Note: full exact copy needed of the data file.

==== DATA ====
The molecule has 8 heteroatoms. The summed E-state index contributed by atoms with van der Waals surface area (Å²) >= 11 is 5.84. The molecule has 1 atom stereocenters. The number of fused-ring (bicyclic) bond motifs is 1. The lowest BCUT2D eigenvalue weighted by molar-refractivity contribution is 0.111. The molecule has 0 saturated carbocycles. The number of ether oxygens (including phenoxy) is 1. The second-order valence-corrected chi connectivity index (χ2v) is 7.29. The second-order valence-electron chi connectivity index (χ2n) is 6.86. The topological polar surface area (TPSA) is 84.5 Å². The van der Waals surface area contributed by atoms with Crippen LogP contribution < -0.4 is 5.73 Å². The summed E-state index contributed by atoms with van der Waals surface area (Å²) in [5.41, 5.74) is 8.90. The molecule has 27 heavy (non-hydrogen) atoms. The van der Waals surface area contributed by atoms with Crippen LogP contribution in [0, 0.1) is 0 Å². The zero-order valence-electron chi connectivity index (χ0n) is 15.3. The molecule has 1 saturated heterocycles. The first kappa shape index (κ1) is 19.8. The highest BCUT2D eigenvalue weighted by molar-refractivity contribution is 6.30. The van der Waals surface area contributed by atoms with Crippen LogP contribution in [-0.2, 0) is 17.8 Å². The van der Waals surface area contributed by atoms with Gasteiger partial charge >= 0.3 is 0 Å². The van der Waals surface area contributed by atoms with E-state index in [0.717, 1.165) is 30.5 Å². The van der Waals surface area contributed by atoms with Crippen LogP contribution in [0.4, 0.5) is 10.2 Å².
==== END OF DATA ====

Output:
The molecule has 8 heteroatoms. The summed E-state index contributed by atoms with van der Waals surface area (Å²) >= 11 is 5.84. The molecule has 1 atom stereocenters. The number of fused-ring (bicyclic) bond motifs is 1. The lowest BCUT2D eigenvalue weighted by molar-refractivity contribution is 0.111. The molecule has 0 saturated carbocycles. The number of ether oxygens (including phenoxy) is 1. The second-order valence-corrected chi connectivity index (χ2v) is 7.29. The second-order valence-electron chi connectivity index (χ2n) is 6.86. The topological polar surface area (TPSA) is 84.5 Å². The van der Waals surface area contributed by atoms with Crippen LogP contribution < -0.4 is 5.73 Å². The summed E-state index contributed by atoms with van der Waals surface area (Å²) in [5.41, 5.74) is 8.90. The molecule has 27 heavy (non-hydrogen) atoms. The van der Waals surface area contributed by atoms with Crippen LogP contribution in [0, 0.1) is 0 Å². The zero-order valence-electron chi connectivity index (χ0n) is 15.3. The molecule has 1 saturated heterocycles. The first kappa shape index (κ1) is 19.8. The highest BCUT2D eigenvalue weighted by molar-refractivity contribution is 6.30. The van der Waals surface area contributed by atoms with Crippen LogP contribution in [-0.2, 0) is 17.8 Å². The van der Waals surface area contributed by atoms with Gasteiger partial charge >= 0.3 is 0 Å². The van der Waals surface area contributed by atoms with E-state index in [0.717, 1.165) is 30.5 Å². The van der Waals surface area contributed by atoms with Crippen LogP contribution in [0.4, 0.5) is 10.2 Å².